What Fringe Benefits Matter Most To Employees?

fringe benefits examples in a company

What are fringe benefits and why do they matter for your organization? In the race for attracting, and retaining, the best talent, companies can get the upper hand in this key fashion. 

That’s because the highest-rated businesses, by their own employees’ standards, provide generous non-monetary benefits (on top of competitive salaries). This means that adding the right ‘perks’ can help your organization boost its productivity. 

In this article, we will take a look at fringe benefits and fringe benefits examples that will help with employee attraction, retention, and engagement. Ultimately, we will also offer insight into which of these benefits matter the most.

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What Is a Fringe Benefit?

Technically speaking, a fringe benefit is any non-monetary compensation provided by an employer. This excludes salaries, bonuses, and other types of cash compensation. The term ‘fringe benefit’ might give the impression that these are extra goodies offered by companies. In fact, some benefits must be provided by law. 

Let’s break down the different types of employee benefits…

Core Benefits

These are benefits that employees are legally entitled to receive. Depending on where they work, this could include:

  • A minimum number of paid vacation days per year
  • Workplace pension plan (employee retirement plan)
  • Protected leave (such as parental leave, carer’s leave, adoptive leave)
  • Income protection 

Optional Benefits

As indicated by the name, these are perks that employers voluntarily choose to add to an employee’s compensation package. When it comes to fringe benefits, companies can and should get creative. 

After all, when they listen to employees and offer them benefits that matter to them, they can start to truly compete in order to make themselves an attractive employer. That’s because these benefits are not mandatory, and employees (and potential employees) take notice. 

Think of fringe benefits as powerful tools organizations can use to win over and keep the best employees (click here to read our guide to further employee retention strategies).

Why Do Fringe Benefits Matter?

Fringe benefits matter because top talent wants more than an interesting role and a good paycheck. Today’s professionals expect benefits to support “the whole person.” 

From advancing career growth and financial security, to help them balance personal and professional commitments. A more holistic approach to work matters to employees, especially those who are spoiled for choice. 

This has only become more true prior to, and throughout, the Covid-19 pandemic. A recent survey of hundreds of company leaders in the UK showed that nearly half (46%) say their organizations have added new benefits as a result of the crisis.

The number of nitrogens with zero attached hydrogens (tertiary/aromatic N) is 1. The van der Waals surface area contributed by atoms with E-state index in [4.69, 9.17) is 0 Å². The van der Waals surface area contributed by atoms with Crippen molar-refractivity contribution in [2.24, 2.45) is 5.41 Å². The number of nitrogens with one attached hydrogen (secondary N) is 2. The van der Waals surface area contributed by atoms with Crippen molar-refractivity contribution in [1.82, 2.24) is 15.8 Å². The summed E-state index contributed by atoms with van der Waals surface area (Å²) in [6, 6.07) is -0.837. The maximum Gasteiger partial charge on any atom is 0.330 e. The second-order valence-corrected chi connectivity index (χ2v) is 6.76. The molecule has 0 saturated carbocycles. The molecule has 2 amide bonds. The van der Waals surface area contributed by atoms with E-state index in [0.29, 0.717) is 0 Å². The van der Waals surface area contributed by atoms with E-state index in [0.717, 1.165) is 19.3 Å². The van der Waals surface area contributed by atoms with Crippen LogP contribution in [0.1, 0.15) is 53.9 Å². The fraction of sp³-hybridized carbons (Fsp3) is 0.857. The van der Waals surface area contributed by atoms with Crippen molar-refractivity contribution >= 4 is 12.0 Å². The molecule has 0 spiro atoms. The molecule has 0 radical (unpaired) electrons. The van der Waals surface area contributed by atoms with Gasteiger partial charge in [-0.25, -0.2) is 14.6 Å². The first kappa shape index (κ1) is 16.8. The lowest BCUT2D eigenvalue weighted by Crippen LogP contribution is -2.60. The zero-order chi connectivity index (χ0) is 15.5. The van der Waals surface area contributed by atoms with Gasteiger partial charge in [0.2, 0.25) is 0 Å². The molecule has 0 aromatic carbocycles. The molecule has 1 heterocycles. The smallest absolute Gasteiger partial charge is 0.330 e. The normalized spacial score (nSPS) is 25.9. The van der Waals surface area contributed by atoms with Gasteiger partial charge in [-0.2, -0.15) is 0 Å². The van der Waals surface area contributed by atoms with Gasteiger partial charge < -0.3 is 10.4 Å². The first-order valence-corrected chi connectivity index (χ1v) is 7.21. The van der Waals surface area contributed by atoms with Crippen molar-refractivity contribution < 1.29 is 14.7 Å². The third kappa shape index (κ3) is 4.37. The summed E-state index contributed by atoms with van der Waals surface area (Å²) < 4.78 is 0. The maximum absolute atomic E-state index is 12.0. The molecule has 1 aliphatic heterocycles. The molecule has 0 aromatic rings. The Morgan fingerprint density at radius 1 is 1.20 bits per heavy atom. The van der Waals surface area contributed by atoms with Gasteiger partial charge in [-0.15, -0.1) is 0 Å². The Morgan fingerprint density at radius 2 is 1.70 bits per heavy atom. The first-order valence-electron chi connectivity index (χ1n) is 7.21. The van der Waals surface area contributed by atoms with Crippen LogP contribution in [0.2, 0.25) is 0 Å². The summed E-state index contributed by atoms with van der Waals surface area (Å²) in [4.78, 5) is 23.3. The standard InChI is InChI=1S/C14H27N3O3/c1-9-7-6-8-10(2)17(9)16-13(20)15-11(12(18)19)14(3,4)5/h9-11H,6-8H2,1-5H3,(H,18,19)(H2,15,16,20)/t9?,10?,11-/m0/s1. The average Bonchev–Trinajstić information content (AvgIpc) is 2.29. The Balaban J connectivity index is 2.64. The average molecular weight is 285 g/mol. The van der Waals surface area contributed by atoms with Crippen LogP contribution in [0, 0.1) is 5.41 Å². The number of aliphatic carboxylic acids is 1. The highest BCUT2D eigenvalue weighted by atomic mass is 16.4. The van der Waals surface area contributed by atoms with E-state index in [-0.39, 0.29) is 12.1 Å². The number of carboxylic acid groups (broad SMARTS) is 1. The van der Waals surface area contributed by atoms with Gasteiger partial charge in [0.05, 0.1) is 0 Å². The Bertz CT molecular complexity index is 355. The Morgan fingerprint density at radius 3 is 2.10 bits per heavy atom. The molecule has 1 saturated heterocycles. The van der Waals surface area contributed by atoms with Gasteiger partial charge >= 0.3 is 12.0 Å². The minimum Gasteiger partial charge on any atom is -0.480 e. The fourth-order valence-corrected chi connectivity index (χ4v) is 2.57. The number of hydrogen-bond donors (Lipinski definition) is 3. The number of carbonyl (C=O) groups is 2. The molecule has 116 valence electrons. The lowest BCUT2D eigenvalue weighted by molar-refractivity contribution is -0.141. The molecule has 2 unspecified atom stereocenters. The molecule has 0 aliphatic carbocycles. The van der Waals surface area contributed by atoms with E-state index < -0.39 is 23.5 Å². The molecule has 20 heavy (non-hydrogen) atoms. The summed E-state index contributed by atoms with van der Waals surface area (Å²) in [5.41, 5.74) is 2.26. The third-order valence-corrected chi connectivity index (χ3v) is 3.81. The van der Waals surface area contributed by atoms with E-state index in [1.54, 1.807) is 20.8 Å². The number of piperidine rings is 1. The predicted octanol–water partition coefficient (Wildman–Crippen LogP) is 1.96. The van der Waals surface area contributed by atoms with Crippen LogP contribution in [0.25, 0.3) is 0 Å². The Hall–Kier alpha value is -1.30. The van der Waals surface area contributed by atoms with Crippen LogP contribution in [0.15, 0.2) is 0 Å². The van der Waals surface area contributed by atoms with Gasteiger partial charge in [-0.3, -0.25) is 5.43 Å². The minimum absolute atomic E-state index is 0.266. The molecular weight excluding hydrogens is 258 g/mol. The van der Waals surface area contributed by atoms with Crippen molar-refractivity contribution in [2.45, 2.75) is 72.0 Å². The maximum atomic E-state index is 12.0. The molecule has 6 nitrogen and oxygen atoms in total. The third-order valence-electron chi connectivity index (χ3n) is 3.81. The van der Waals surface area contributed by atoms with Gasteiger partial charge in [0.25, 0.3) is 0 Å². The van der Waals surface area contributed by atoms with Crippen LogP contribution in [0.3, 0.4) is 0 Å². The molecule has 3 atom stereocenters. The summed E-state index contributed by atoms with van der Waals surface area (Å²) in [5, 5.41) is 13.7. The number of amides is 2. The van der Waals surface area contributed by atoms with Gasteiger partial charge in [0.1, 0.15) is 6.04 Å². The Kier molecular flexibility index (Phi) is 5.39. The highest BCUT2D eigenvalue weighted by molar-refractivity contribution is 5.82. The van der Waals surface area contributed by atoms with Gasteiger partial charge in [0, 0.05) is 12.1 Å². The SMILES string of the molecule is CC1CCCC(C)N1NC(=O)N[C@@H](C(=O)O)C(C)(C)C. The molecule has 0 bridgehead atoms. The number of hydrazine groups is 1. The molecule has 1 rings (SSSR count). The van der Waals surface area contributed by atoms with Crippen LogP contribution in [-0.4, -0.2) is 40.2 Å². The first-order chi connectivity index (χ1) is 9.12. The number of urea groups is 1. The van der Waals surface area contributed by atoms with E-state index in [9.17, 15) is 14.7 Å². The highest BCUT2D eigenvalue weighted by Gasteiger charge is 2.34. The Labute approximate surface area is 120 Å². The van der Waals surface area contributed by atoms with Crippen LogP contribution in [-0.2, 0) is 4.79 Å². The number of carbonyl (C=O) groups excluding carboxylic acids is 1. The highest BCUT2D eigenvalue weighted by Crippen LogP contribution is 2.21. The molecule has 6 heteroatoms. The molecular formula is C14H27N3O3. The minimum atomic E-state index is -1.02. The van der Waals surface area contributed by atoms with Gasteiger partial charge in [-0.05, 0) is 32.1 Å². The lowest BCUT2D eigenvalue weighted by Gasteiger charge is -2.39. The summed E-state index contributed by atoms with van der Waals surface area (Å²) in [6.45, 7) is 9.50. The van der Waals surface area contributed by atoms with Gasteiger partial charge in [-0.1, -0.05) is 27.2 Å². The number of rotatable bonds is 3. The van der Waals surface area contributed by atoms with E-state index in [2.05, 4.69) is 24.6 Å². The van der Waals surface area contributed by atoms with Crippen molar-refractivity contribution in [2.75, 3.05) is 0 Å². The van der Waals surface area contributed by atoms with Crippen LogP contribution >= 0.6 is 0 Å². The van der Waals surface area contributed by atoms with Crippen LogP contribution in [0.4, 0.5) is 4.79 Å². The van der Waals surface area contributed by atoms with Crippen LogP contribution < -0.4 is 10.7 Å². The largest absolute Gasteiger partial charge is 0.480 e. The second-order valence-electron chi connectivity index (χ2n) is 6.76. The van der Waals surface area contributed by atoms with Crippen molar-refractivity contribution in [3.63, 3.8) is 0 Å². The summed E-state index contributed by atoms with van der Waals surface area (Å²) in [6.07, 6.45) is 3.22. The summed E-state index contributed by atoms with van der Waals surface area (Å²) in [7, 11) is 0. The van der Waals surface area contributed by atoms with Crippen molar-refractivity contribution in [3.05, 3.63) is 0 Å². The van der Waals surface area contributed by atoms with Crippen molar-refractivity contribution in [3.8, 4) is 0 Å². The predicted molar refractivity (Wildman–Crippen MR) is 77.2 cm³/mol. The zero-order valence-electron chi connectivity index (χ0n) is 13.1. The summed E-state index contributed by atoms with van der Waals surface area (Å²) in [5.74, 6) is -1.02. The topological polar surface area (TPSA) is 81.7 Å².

According to this report, the most in-demand fringe benefits include:

  • Flexibility to work from home
  • Wellness support
  • Pension/Retirement plan

Even prior to 2020, employee surveys pointed out how much fringe benefits matter. In a 2019 UK study, 66% of employees rated these benefits equal to or more important than their salaries. Moreover, 14% of respondents said they would accept more benefits in lieu of a pay raise.

Employee engagement also partly turns on the perceived value of workplace benefits. One large-scale employee happiness study found that nearly all respondents (92%) believed that fringe benefits were important to their job satisfaction. 

In that same study, a significant number of employees very satisfied with their perks also had high self-reported levels of engagement. This should come as no surprise. Benefits demonstrate how much a company appreciates its employees, and that appreciation is returned in loyalty and engagement.

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Which Fringe Benefits Examples Should a Company Consider?

Fringe benefit programs should be designed to have a meaningful impact on an employee’s life. Here are the six meaningful perks companies should consider offering:

1. Mental Health & Wellness 

This benefit has seen its significance grow in the face of the Covid-19 pandemic. Particularly in the areas of mental health, many companies have either added or beefed up their employee wellness offerings.

But these benefits should not end along with the pandemic. Employees en masse have realized the need to prioritize self-care. Many have experienced first-hand the strong link between mental health and work performance. 

Therefore, the more wellness perks a company can provide, the better. That’s because employee satisfaction, and productivity, are likely to follow. 

Wellness benefits are essentially a bundle of initiatives designed to help employees avoid illness while improving their mental and physical health. These can include:

  • Online or telephone counseling services
  • Meditation classes
  • Gym memberships or onsite fitness facilities
  • Yoga or other exercise classes 
  • Smoking cessation and weight-loss courses
  • Training programs for stress management, resiliency, and other forms of self-care
  • Nutrition counseling
  • Vouchers for massages and other relaxation techniques

HR departments should consider implementing employee surveys to narrow down which wellness benefits their employees want the most, or experimenting with short programs and measuring the impact afterward. 

Interested in conducting your own employee survey? We can help. Download our free template today to help gain measurable insights into your workforce.

2. Private Health Insurance 

Most professionals have come to expect companies to offer this fringe benefit. And, it is quite common in remuneration packages. 

Providing access to a high standard of healthcare, through company-sponsored private health insurance cover, has numerous advantages. 

For the business, it can lead to lower employee absenteeism and greater productivity. For employees, it offers privileges that can lead to better overall health, such as: 

  • Shorter waiting times for appointments